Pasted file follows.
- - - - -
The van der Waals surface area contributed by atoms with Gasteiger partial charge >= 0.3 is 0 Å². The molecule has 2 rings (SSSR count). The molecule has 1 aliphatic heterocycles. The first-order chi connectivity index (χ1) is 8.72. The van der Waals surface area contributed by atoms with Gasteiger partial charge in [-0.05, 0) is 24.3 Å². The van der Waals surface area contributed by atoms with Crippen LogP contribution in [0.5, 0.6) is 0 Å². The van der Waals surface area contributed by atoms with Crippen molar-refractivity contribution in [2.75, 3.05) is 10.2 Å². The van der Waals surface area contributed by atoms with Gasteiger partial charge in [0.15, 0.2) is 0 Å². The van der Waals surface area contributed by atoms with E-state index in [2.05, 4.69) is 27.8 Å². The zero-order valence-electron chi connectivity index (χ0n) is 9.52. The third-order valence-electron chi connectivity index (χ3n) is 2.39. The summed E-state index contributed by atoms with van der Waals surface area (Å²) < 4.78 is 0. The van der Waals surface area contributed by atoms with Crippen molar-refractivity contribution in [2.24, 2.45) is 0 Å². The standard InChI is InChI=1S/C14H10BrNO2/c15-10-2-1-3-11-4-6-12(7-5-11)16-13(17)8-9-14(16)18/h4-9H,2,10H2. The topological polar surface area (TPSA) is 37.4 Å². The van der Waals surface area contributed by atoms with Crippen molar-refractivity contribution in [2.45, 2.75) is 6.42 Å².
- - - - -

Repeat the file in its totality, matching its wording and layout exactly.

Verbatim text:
The van der Waals surface area contributed by atoms with Gasteiger partial charge >= 0.3 is 0 Å². The molecule has 2 rings (SSSR count). The molecule has 1 aliphatic heterocycles. The first-order chi connectivity index (χ1) is 8.72. The van der Waals surface area contributed by atoms with Gasteiger partial charge in [-0.05, 0) is 24.3 Å². The van der Waals surface area contributed by atoms with Crippen LogP contribution in [0.5, 0.6) is 0 Å². The van der Waals surface area contributed by atoms with Crippen molar-refractivity contribution in [2.75, 3.05) is 10.2 Å². The van der Waals surface area contributed by atoms with Gasteiger partial charge in [0.15, 0.2) is 0 Å². The van der Waals surface area contributed by atoms with E-state index in [2.05, 4.69) is 27.8 Å². The zero-order valence-electron chi connectivity index (χ0n) is 9.52. The third-order valence-electron chi connectivity index (χ3n) is 2.39. The summed E-state index contributed by atoms with van der Waals surface area (Å²) < 4.78 is 0. The van der Waals surface area contributed by atoms with Crippen molar-refractivity contribution in [2.24, 2.45) is 0 Å². The standard InChI is InChI=1S/C14H10BrNO2/c15-10-2-1-3-11-4-6-12(7-5-11)16-13(17)8-9-14(16)18/h4-9H,2,10H2. The topological polar surface area (TPSA) is 37.4 Å². The van der Waals surface area contributed by atoms with Crippen molar-refractivity contribution in [2.45, 2.75) is 6.42 Å².